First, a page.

True English Scones Should Rise and Split
I find way too many flat or dense scones when I travel. Why have we neglected the art of making a traditional English scone? And forget about those half-pound triangle things you find in pastry shops!
Sometimes we just need to go back to square one and start from scratch.
Shelley Richardson is a master of the art of making scones. She and her staff served over 100,000 of the heavenly creations during her run as owner of the Elmwood Inn Tea Room (1990-2004).
She prefers her English scones to rise and split. This makes it easy to break open the delicious treats for spreading with cream and preserves.
By popular request, here is the scone recipe found in her first cookbook, A Year of Teas at The Elmwood Inn.
2 teaspoons baking powder
1/2 cup buttermilk
1 tablespoon cream
1 tablespoon sugar
Preheat the oven to 400º F. Lightly grease a large baking sheet. Combine flour, baking powder, salt, and soda. With a pastry blender, cut in butter, mixing it until the mixture resembles coarse crumbs. Mix in currants if desired.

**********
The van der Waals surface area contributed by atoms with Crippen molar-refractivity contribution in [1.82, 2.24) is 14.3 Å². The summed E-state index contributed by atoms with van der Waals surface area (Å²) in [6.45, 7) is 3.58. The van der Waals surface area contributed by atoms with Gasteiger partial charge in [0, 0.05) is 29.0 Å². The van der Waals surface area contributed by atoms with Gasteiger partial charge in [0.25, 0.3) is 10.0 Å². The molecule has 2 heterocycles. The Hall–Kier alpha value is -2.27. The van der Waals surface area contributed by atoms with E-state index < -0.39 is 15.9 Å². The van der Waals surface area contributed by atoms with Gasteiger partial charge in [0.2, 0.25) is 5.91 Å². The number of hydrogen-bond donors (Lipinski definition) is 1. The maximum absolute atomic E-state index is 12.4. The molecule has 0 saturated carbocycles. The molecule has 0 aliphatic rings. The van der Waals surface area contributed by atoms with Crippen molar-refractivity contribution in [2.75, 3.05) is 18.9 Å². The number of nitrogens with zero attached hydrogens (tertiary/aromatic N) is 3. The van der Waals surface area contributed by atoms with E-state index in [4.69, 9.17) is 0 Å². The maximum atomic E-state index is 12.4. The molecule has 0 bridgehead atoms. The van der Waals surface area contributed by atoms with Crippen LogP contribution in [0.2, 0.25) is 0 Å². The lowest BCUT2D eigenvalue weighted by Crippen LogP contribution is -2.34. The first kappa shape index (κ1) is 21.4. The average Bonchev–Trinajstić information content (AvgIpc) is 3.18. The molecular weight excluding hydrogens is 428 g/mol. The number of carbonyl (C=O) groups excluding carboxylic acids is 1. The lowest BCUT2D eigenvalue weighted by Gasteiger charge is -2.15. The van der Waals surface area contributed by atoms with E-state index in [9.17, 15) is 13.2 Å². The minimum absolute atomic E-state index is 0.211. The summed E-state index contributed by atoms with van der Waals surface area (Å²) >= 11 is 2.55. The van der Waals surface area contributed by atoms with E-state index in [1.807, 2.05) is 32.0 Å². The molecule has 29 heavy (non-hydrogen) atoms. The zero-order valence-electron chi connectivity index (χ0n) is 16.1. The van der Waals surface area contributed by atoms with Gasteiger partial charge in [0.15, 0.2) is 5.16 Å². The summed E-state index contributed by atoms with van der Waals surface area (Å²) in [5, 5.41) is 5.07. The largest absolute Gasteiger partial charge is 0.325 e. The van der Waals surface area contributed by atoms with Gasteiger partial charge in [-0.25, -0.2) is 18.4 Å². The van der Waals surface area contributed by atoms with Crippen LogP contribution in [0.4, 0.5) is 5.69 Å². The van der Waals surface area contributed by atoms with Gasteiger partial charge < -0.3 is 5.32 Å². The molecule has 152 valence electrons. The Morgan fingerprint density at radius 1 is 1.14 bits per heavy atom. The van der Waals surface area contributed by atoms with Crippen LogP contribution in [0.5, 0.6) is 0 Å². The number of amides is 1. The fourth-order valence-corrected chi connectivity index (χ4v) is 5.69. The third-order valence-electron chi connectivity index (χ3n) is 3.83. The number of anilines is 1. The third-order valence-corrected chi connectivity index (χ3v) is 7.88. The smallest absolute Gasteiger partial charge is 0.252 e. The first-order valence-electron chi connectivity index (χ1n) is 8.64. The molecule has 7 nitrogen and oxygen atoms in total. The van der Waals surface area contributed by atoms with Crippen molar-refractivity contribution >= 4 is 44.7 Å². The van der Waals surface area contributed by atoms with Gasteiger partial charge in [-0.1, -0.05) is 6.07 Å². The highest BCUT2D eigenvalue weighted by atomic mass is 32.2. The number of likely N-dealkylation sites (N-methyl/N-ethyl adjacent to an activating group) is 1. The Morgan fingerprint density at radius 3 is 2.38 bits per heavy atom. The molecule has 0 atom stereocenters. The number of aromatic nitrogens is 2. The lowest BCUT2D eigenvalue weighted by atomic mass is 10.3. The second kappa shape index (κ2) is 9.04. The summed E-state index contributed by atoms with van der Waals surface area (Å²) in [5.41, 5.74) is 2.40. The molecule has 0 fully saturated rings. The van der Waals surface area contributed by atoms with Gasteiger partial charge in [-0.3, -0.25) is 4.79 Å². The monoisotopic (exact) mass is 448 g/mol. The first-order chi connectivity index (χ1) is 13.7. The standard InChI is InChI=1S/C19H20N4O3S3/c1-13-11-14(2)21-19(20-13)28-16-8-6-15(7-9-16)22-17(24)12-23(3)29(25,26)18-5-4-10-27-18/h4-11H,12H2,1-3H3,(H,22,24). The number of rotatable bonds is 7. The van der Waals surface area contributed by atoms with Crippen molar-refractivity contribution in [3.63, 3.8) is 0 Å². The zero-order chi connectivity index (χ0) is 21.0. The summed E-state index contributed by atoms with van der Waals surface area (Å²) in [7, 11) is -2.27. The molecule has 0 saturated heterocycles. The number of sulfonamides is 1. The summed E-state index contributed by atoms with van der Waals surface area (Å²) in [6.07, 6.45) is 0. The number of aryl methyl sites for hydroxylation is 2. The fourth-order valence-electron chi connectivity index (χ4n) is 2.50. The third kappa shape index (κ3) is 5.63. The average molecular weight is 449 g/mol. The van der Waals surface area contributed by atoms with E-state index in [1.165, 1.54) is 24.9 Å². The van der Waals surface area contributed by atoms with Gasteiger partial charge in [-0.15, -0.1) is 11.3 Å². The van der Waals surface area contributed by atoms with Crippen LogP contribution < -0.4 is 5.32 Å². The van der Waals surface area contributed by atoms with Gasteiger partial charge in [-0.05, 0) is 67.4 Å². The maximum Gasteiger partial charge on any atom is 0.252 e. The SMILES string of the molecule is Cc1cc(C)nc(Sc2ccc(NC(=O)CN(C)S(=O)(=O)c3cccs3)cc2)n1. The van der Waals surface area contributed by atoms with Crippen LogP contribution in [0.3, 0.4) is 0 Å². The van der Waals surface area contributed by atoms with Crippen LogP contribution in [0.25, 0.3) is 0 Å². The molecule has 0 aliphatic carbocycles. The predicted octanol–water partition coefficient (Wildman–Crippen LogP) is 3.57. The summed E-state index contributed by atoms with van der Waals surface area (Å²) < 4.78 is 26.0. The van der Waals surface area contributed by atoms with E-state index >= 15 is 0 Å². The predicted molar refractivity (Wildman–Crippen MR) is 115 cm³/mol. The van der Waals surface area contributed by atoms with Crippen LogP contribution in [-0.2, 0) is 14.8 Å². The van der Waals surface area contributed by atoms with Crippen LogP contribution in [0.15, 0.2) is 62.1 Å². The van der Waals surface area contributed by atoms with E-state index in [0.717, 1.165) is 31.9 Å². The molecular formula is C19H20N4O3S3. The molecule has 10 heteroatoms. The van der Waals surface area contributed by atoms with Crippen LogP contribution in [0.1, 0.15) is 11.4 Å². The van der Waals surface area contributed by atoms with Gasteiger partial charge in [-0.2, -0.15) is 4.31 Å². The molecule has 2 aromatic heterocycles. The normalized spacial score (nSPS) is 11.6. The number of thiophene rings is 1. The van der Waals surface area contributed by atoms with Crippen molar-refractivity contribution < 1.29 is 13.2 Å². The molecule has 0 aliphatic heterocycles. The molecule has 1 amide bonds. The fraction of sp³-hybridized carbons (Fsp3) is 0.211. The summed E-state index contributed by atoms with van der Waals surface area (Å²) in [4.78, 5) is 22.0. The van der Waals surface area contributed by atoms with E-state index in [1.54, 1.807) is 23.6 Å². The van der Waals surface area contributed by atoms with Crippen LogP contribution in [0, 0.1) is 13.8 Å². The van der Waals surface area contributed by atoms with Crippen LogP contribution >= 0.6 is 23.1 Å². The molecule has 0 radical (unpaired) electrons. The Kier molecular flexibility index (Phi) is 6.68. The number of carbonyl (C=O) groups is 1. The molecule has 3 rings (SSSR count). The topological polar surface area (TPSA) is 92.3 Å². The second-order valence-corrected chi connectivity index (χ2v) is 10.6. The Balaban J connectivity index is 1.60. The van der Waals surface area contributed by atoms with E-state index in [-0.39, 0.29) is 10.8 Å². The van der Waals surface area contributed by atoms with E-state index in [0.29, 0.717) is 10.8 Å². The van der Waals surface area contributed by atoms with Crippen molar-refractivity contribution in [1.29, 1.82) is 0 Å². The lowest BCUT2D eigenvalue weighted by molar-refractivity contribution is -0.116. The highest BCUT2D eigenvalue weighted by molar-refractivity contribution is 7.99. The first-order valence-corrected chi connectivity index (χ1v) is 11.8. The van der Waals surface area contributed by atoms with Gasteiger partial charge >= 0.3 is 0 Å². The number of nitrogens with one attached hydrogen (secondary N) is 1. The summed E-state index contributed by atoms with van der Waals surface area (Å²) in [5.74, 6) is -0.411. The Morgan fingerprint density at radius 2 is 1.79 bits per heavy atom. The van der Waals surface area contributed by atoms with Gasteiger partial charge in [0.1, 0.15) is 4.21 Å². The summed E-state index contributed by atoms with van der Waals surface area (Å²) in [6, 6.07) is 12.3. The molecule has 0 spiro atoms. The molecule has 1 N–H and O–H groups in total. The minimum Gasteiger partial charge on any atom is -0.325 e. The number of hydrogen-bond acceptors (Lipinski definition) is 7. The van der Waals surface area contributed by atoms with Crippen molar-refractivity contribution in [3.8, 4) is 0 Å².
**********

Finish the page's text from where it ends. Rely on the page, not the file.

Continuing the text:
Whisk buttermilk and egg together, then add to flour mixture. Stir together until a soft ball of dough forms. Turn onto a lightly floured surface and knead gently, turning five or six times. Do not overwork dough.
Roll out dough with a floured rolling pin to about 1/2 inch thickness. Using a round cookie cutter, cut scones out and place on the baking sheet. Brush the tops lightly with cream and sprinkle with sugar.
Bake 10 to 12 minutes or until light brown. Serve warm with lemon curd, clotted cream, or preserves. Makes one dozen scones.
Time Saving Hint: Raw scones may be frozen and then baked as you need them. Add a couple of minutes to the bake time.
Buy Elmwood Inn Scone Mix online.